Worcester program creates home-buying incentives
September 24, 2008
Worcester is working with local employers, banks and the quasi-public Massachusetts Housing Partnership in an effort to promote home ownership in the city.
The program, known as Buy Worcester Now, enables participating organizations to expand the home-buying incentives they can offer to their employees.
A key part of the initiative is a new Massachusetts Housing Partnership program called MassWorks, through which the state will match the funding that Worcester-area employers advance to their employees to help them buy homes.
A related Massachusetts Housing Partnership service, called the SoftSecond Loan Program, allows participants to pay less per month on their mortgage payments. Rather than taking out a single, conventional mortgage, homebuyers acquire two separate mortgages, the second of which, covering 20 percent of the purchase price, is interest-free for the first 10 years.
Participating banks in Worcester are offering other incentives to homebuyers as well, such as mortgage rates up to one-half point below market rates.
By late August, about six weeks after the program was announced, five home purchases had been facilitated through the program, with 50 applications being processed, according to figures provided by the office of Worcester City Manager Michael O’Brien. Banks and lenders had received 300 phone inquiries, and the Buy Worcester Now Web site (www.buyworcesternow.com) had attracted more than 30,000 hits, according to O’Brien.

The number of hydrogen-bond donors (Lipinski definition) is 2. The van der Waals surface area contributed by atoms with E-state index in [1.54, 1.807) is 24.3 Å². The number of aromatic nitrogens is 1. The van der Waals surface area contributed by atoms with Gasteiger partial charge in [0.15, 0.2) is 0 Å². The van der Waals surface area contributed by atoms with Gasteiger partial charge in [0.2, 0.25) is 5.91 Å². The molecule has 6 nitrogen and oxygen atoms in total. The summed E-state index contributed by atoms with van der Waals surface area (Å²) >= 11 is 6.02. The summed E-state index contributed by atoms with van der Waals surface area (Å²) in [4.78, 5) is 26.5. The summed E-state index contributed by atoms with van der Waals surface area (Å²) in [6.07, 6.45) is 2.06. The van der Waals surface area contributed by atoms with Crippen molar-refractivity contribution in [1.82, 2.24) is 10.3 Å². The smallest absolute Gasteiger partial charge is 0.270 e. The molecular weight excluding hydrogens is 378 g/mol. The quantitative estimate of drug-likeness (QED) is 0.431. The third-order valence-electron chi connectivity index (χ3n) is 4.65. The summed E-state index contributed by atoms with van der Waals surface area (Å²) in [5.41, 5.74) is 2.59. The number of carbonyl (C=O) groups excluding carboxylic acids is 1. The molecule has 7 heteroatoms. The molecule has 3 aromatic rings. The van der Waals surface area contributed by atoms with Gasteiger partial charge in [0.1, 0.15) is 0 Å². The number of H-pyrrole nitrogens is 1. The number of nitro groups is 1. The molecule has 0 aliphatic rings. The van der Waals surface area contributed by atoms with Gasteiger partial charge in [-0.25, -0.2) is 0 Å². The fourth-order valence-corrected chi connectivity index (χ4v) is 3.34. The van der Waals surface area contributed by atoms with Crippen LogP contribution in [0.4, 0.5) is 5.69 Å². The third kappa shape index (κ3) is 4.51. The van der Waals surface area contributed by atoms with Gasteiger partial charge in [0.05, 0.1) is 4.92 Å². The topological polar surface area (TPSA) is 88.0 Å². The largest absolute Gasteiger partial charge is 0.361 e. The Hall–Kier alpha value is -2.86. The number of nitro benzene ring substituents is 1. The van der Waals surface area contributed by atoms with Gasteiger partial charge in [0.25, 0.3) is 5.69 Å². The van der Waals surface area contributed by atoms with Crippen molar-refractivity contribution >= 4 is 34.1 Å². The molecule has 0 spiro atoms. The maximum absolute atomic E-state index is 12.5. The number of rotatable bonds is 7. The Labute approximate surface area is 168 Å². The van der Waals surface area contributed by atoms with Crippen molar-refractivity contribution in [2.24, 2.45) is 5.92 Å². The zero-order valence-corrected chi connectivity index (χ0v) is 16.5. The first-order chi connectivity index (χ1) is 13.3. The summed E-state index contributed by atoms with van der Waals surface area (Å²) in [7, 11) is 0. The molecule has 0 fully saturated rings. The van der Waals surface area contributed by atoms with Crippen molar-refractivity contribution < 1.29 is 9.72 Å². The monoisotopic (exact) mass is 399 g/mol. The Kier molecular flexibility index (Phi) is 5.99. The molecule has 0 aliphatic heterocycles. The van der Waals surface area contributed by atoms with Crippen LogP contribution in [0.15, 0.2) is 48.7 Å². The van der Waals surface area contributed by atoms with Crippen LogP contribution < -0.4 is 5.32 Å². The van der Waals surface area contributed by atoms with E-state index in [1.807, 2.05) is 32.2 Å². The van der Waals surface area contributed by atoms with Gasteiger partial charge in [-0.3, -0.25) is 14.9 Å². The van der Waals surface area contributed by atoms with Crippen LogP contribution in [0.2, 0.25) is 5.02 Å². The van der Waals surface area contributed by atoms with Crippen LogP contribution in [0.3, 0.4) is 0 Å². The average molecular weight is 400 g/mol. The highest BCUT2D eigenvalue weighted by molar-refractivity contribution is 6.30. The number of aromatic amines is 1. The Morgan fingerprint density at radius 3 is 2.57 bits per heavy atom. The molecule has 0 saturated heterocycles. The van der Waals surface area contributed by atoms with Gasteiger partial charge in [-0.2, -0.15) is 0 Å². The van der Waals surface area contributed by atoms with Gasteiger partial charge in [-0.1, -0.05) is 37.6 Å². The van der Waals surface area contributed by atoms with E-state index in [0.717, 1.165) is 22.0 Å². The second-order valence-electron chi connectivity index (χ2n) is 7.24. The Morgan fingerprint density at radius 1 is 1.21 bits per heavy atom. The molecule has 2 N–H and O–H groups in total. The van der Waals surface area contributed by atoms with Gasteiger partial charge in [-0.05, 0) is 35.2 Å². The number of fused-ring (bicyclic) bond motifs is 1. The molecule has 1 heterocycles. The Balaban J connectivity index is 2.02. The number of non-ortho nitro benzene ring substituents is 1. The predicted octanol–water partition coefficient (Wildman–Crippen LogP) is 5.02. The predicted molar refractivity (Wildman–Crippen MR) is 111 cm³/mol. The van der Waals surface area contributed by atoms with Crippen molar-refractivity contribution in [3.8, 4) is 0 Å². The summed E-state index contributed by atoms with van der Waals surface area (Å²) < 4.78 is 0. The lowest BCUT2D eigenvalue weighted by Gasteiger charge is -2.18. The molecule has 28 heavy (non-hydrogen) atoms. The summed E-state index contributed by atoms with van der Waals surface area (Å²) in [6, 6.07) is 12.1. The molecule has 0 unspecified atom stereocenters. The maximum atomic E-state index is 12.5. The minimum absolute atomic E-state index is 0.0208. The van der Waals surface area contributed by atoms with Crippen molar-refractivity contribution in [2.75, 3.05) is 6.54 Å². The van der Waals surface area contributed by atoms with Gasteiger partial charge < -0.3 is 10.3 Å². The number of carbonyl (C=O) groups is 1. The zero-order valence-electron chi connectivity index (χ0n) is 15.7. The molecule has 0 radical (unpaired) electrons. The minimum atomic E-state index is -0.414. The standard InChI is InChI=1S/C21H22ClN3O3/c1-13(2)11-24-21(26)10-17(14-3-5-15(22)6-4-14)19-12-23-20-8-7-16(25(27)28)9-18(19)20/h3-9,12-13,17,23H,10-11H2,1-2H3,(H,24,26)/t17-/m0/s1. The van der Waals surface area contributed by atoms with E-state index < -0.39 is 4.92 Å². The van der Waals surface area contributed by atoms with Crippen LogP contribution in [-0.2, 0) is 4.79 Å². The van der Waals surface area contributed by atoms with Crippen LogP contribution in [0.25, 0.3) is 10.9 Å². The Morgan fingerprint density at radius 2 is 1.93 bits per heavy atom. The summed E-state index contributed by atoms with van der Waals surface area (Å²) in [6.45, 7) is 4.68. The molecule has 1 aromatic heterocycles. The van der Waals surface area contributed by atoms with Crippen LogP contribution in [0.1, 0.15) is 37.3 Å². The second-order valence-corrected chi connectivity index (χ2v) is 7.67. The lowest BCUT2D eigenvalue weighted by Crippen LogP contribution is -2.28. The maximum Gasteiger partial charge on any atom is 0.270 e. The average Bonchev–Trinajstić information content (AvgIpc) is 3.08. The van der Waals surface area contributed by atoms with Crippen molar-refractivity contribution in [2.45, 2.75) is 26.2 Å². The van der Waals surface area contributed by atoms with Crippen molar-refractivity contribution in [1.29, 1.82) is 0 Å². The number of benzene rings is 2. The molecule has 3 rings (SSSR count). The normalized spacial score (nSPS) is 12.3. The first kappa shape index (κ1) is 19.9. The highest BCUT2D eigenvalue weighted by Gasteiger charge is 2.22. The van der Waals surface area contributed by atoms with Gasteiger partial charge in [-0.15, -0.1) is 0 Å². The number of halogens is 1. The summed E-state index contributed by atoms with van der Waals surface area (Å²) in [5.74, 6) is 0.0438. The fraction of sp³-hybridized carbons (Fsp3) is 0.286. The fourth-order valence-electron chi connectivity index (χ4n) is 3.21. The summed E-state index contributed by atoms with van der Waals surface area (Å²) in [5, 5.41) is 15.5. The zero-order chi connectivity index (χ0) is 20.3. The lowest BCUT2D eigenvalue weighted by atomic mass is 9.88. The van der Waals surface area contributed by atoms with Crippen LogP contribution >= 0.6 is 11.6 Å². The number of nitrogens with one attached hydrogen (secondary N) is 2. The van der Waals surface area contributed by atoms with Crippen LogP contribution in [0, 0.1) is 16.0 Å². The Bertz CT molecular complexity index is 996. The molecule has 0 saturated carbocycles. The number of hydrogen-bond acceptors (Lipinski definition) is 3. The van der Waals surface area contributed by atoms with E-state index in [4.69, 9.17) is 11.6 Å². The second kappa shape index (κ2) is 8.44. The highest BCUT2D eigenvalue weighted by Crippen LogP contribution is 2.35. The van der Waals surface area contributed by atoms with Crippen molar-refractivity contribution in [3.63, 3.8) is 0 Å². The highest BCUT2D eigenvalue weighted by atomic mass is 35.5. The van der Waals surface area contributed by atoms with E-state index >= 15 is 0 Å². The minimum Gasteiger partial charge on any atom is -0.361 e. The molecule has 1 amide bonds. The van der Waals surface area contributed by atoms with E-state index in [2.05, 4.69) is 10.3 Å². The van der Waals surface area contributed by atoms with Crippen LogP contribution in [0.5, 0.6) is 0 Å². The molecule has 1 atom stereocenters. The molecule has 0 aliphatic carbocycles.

Christina Andreoli, the city’s communications director, described the program as part of Worcester’s effort to limit the consequences of the mortgage foreclosure crisis.
“A lot of buyers have been staying on the sidelines, waiting for the market to bottom out,” Andreoli said. Buy Worcester Now, she added, “is about reversing the trends we’ve been seeing.”
At least 14 local banks and credit unions are participating in the lending program. Organizations offering assistance to their employees include Assumption College, Clark University, College of the Holy Cross, Worcester Polytechnic University, UMass Memorial Health Care, and the building products manufacturer Saint Gobain.
- Written by MMA Associate Editor Mitch Evich